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FICTION

Are You Sure You Know Who You Are?: The Testimony by Haïlji

  • onMarch 28, 2017
  • Vol.35 Spring 2017
  • bySeo Jinseok
Parodymai (The Testimony)
Tr. Martynas Šiaučiūnas-Kačinskas
2016
151pp.

Quietly / Very quietly / I walk toward the city to scout […] / The streets are quiet / The sidewalks are hushed / There’s no Mickiewicz […] / It’s grey, dirty, wintry cold / There’s no Slowacki […] / There are no cosmonauts / No popes […] / There’s nothing at all

This is an excerpt from a famous Polish song called “Cichosza,” co-written by poet Michał Zabłocki and singer-songwriter Grzegorz Turnau. As Cracow, one of the oldest and most beautiful cities in Poland, lies sunken in silence and darkness, a lonely pioneer in the city sets off on a journey only to find nothing really exists. Not counting the things we are already aware of, not a single new thing exists.

While reading The Testimony, the ninth novel of Haïlji, published recently in Lithuania, a country to which the author is deeply attached, we cannot help but be reminded of the scene of the encounter between Morpheus and Neo in The Matrix. As the novel builds to its denouement, we face a dilemma: What do we choose? The blue pill, which will make all our facts stay true for good, or the red pill, which will toss us into a bottomless slough of despair just like the rabbit hole in Alice in Wonderland? The end of the novel apparently concerns all of us living in this era, not just the protagonist of the story.

If I were placed in a similar situation as Neo in The Matrix, I might choose the blue pill. No matter how great the ecstasy of recognizing truth and reality, I am not sure I could withstand the pain when everything around me collapses, or the stressful labor required to rebuild reality out of nothing. Furthermore, what if the collapsing involves not only the objects around me, like the walls or the roof, but also everything that concerns “me”?

The word “testimony” in the title of the book instead of “racetrack,” a motif the author never seems to tire of, might bemuse long-standing fans; however, the racetrack is mentioned several times in this novel, too, so fans need not be too worried. Although it is a pity that not a single book with this motif is yet translated into Lithuanian, we still have to point out the conception of racetracks here.

As far as I know, the author hasn’t yet clarified the meaning of the recurring motif of racetracks in his works. The stars of the racetracks might look to be the horses that race without any clear reason, but, in fact, the racetrack is nothing but a complex of regimes and orders arranged by the masses that don’t have anything to do with horses. The racing horses keep running back and forth on the tracks, as if floating on the wave of regime and system created by crowds and custom, which is nothing but a momentary aggregate, where all kinds of segregated existence with their own purpose and reasons of life are melted in. In that space, there are no protagonists, no audience, no tracks, no purpose. Nothing actually exists. The significant core might be something observing people beyond the worldly and mortal regime or order. Whatever it is, the kernel that controls the racetracks as a society is not found among the horses, riders, or audience.

Haïlji’s works always inscribe images of such racetracks in the minds of readers. The story of his imagined world is simple. The occurrences are a lack of probabilities and scarcely interconnected with each other. Only a few protagonists and events with some highlighted superficial images are repeated tediously. Haïlji seems to intentionally avoid his signature style in his novels such as The Republic of Užupis and The Testimony; however, in comparison with his earlier works, the composition of events and characteristics of protagonists are not much changed. We might believe we understand the book’s plot and story, but, in fact, we simply follow the current of cognition and recognition in the brain of the author himself. There are no protagonists, no occurrences, no time setting, nothing is there. There is only “you” and the author who controls your cognition. We finally realize that the professor of philosophy, the main character who leaves us perplexed throughout the story, reflects ourselves observing our own world collapsing, but much more sadly as we try to prevent the continuation of the collapse of that tiny world with our vulnerable arms in fear of losing our ego. That might be the reason why we fear to face the truth and stubbornly deny its existence.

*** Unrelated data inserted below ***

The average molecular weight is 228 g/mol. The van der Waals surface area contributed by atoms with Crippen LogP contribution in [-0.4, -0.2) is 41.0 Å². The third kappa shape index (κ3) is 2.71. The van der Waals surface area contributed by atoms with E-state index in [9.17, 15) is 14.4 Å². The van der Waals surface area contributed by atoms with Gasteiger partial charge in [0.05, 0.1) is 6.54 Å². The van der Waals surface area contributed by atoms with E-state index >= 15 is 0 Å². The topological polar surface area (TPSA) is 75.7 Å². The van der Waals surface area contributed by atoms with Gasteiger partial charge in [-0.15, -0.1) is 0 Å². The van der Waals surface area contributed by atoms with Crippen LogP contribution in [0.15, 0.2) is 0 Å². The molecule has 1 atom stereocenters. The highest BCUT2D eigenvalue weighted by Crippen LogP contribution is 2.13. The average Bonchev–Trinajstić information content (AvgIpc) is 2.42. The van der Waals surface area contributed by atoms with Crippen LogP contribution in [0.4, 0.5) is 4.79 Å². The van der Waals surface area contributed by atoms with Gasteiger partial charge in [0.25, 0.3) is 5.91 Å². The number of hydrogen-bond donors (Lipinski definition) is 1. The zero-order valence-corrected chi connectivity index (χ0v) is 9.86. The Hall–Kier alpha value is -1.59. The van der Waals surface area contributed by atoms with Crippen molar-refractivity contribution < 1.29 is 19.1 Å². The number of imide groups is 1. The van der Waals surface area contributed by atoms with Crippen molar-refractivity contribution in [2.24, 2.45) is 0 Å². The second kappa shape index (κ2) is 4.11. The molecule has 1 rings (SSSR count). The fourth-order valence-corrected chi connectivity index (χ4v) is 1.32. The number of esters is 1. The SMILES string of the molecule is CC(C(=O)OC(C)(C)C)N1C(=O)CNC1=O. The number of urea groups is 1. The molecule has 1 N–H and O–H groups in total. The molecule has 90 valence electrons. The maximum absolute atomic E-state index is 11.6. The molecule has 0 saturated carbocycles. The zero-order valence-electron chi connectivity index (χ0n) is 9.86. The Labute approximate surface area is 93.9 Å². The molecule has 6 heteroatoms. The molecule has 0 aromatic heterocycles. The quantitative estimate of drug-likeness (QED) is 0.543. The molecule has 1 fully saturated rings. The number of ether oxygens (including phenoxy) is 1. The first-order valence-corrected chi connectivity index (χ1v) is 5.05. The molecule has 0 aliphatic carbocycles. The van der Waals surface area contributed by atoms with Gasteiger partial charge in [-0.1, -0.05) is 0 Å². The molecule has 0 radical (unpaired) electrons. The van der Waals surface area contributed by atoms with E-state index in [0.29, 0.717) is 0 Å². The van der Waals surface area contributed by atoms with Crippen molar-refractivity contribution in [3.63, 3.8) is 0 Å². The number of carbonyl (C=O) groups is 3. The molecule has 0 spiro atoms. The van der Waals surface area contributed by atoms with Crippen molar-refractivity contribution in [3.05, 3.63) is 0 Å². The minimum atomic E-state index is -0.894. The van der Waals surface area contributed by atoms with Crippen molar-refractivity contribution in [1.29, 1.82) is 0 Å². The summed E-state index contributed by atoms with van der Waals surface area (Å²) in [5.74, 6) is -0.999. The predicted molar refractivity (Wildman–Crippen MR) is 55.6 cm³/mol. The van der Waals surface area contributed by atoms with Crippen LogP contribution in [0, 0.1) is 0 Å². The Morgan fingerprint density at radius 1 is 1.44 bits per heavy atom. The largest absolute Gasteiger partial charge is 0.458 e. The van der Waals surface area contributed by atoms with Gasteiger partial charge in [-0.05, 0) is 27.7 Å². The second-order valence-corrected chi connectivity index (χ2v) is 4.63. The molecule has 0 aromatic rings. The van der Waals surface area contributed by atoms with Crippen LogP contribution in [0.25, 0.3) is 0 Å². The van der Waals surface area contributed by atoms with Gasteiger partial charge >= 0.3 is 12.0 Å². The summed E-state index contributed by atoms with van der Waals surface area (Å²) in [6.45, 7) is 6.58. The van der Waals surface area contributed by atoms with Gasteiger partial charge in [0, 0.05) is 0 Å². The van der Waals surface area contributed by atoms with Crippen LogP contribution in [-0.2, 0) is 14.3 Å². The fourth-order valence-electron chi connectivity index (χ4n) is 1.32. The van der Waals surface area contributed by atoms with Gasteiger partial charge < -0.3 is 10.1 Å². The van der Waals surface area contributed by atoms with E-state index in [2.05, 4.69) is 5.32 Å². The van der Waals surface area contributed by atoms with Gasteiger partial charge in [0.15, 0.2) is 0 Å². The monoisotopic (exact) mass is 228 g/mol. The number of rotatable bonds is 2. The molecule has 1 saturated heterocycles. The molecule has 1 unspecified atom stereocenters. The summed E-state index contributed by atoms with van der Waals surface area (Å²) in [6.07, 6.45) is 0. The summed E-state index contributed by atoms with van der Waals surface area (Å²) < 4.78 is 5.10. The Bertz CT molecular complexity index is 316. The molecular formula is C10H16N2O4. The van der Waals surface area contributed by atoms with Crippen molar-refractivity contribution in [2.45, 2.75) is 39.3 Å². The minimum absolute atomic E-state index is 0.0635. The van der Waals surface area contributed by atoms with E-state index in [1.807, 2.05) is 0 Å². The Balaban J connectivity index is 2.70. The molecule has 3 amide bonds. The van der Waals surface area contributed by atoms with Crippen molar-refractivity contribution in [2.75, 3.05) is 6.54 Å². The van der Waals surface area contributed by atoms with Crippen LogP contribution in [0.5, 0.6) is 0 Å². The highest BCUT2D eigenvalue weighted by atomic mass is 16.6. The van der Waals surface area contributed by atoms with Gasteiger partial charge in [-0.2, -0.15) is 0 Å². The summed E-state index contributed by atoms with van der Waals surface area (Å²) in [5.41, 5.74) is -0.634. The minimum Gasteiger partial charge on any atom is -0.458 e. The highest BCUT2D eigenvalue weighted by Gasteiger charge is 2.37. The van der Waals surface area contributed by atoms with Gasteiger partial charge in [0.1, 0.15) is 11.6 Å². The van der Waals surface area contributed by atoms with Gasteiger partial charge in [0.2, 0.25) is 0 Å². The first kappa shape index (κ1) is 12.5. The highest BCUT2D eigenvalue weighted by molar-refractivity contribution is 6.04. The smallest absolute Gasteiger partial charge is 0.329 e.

Although The Testimony was published in Korea almost two decades ago, doubtlessly, the novel has had a resounding impact on Korean society, which is still going through a drastic bottom-up transformation. Do concepts such as nation, politics, and democracy exist in Korean society in the same way as we are aware of them? Is the Godot we are awaiting nothing but a feasible debris of images whose prototype has already been obliterated?

The Republic of Užupis created a sensation when it was published in Lithuania recently, where people are still experiencing self-reconstruction and identity crises following the collapse of the great history that once established the largest state in Central and Eastern Europe, the dissolution of the Soviet Union, and, consequently, integration into the other great bloc of the European Union. Have Lithuanian readers validated their real position in The Republic of Užupis, which concerns the endless journey of Hal who goes through a turbulent confusion of identity? Then do Lithuanian readers dare to take this new pill offered by Haïlji in The Testimony? Be very cautious before turning over the first page if you are not sure you’re ready for it. 

 

by Seo Jinseok
Director, Center for Korean Studies University of Latvia